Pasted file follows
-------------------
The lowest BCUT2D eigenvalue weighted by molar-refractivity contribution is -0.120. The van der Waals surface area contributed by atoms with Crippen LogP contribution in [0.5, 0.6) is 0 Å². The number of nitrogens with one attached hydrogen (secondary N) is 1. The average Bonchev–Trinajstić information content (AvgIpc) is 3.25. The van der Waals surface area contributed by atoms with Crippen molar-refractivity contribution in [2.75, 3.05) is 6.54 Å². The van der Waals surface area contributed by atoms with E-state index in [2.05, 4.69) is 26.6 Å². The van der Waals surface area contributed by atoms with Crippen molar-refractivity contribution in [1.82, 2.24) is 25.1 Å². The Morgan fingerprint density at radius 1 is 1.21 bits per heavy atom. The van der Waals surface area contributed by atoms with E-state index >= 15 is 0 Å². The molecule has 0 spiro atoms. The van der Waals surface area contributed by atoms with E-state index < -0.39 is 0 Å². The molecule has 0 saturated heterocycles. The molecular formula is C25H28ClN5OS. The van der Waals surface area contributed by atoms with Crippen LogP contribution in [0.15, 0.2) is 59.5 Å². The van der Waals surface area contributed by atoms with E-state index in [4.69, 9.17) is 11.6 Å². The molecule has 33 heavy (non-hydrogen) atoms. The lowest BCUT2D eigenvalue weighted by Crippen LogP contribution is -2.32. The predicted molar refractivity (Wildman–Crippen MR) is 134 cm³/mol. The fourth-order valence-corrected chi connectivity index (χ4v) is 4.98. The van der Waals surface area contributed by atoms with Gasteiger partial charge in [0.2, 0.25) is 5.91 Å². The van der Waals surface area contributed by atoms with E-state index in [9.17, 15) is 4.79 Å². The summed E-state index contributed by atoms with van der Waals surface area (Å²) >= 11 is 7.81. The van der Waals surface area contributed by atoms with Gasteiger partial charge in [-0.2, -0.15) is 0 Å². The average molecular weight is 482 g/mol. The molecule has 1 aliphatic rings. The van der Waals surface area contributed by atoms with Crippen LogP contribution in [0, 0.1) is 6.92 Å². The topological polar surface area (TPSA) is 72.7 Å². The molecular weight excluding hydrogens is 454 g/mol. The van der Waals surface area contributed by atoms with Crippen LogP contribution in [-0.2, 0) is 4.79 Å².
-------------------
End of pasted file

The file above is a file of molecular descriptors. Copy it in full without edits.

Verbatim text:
The lowest BCUT2D eigenvalue weighted by molar-refractivity contribution is -0.120. The van der Waals surface area contributed by atoms with Crippen LogP contribution in [0.5, 0.6) is 0 Å². The number of nitrogens with one attached hydrogen (secondary N) is 1. The average Bonchev–Trinajstić information content (AvgIpc) is 3.25. The van der Waals surface area contributed by atoms with Crippen molar-refractivity contribution in [2.75, 3.05) is 6.54 Å². The van der Waals surface area contributed by atoms with E-state index in [2.05, 4.69) is 26.6 Å². The van der Waals surface area contributed by atoms with Crippen molar-refractivity contribution in [1.82, 2.24) is 25.1 Å². The Morgan fingerprint density at radius 1 is 1.21 bits per heavy atom. The van der Waals surface area contributed by atoms with E-state index >= 15 is 0 Å². The molecule has 0 spiro atoms. The van der Waals surface area contributed by atoms with E-state index < -0.39 is 0 Å². The molecule has 0 saturated heterocycles. The molecular formula is C25H28ClN5OS. The van der Waals surface area contributed by atoms with Crippen LogP contribution in [0.15, 0.2) is 59.5 Å². The van der Waals surface area contributed by atoms with E-state index in [4.69, 9.17) is 11.6 Å². The molecule has 33 heavy (non-hydrogen) atoms. The lowest BCUT2D eigenvalue weighted by Crippen LogP contribution is -2.32. The predicted molar refractivity (Wildman–Crippen MR) is 134 cm³/mol. The fourth-order valence-corrected chi connectivity index (χ4v) is 4.98. The van der Waals surface area contributed by atoms with Gasteiger partial charge in [0.2, 0.25) is 5.91 Å². The van der Waals surface area contributed by atoms with E-state index in [9.17, 15) is 4.79 Å². The summed E-state index contributed by atoms with van der Waals surface area (Å²) >= 11 is 7.81. The van der Waals surface area contributed by atoms with Gasteiger partial charge in [-0.2, -0.15) is 0 Å². The average molecular weight is 482 g/mol. The molecule has 1 aliphatic rings. The van der Waals surface area contributed by atoms with Crippen LogP contribution in [0, 0.1) is 6.92 Å². The topological polar surface area (TPSA) is 72.7 Å². The molecular weight excluding hydrogens is 454 g/mol. The van der Waals surface area contributed by atoms with Crippen LogP contribution in [-0.2, 0) is 4.79 Å².